Hacking Fugitive Arrested

By Kevin Masterman, Toronto Police Service Published: 3:04 p.m. March 15, 2017

The Toronto Fugitive Squad arrested a Canadian man wanted by U.S. authorities as part of an international hacking investigation.

The word arrested
The Toronto Fugitive Squad made an arrest of Karim Baratov, who was wanted by U.S. authorities as part of a computer hacking investigation

Karim Baratov, 22, was arrested without incident at a home in Ancaster on Tuesday after 8 a.m.

A grand jury in the Northern District of California has indicted four defendants, including Baratov and two officers of the Russian Federal Security Service (FSB), for computer hacking, economic espionage and other criminal offenses in connection with a conspiracy, beginning in January 2014, to access Yahoo’s network and the contents of webmail accounts.

Baratov was born in Kazakhstan but is a Canadian citizen.

“Our people made the arrest,” Inspector Ken Taylor said. “These are the types of investigation we do on a daily basis. We find people to face extradition based on international charges.”

Taylor said the Fugitive Squad, the only one of its kind in Canada, works with U.S. and international agencies such as Interpol on a near-daily basis in pursuit of those who face charges outside of Canada.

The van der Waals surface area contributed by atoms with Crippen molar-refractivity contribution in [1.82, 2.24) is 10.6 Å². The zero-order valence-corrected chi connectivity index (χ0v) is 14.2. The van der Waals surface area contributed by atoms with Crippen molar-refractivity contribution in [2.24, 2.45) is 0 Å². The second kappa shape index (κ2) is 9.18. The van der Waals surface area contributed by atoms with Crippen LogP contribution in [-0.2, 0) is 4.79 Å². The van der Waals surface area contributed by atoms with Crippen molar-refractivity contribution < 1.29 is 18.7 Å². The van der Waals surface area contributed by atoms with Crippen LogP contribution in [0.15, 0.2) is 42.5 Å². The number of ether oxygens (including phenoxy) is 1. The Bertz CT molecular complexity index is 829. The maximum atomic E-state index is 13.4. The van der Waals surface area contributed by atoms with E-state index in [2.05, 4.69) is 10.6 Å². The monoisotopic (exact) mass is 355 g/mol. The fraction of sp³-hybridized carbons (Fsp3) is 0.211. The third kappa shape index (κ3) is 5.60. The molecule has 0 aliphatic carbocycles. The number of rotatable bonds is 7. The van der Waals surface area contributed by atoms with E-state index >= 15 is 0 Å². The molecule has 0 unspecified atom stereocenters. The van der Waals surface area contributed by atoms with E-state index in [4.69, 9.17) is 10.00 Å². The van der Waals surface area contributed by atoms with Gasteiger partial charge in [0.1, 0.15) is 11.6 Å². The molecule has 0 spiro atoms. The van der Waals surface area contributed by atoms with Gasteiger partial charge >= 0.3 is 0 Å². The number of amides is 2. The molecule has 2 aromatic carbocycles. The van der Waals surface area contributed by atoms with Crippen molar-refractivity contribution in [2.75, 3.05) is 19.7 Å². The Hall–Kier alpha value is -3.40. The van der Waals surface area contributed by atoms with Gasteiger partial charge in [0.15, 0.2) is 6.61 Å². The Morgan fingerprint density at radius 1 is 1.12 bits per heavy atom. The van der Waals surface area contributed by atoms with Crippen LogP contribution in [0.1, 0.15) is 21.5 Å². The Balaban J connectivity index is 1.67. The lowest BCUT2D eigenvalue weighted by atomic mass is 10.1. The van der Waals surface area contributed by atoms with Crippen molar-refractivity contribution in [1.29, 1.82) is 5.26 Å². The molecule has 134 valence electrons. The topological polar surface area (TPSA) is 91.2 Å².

“There is great expertise in tracking fugitives here,” said Fugitive Squad Detective Sergeant Wayne Banks. “But the worldwide reputation of the unit as to our integrity and credibility is why we have so many foreign jurisdictions reaching out to us to find offenders.”


Last year, the Squad made 135 arrests and 28 removals from Canada. This year, there have been 32 arrests in more than 140 active investigations.

The Squad arrests range from those being sought by the Canada Border Services Agency because of criminal admissibility to foreign jurisdictions seeking fugitives charged with murder, child exploitation or fraud charges.

“Our ultimate goal is to locate and arrest these international fugitives and return them to their jurisdictions to face prosecution,” Banks said.


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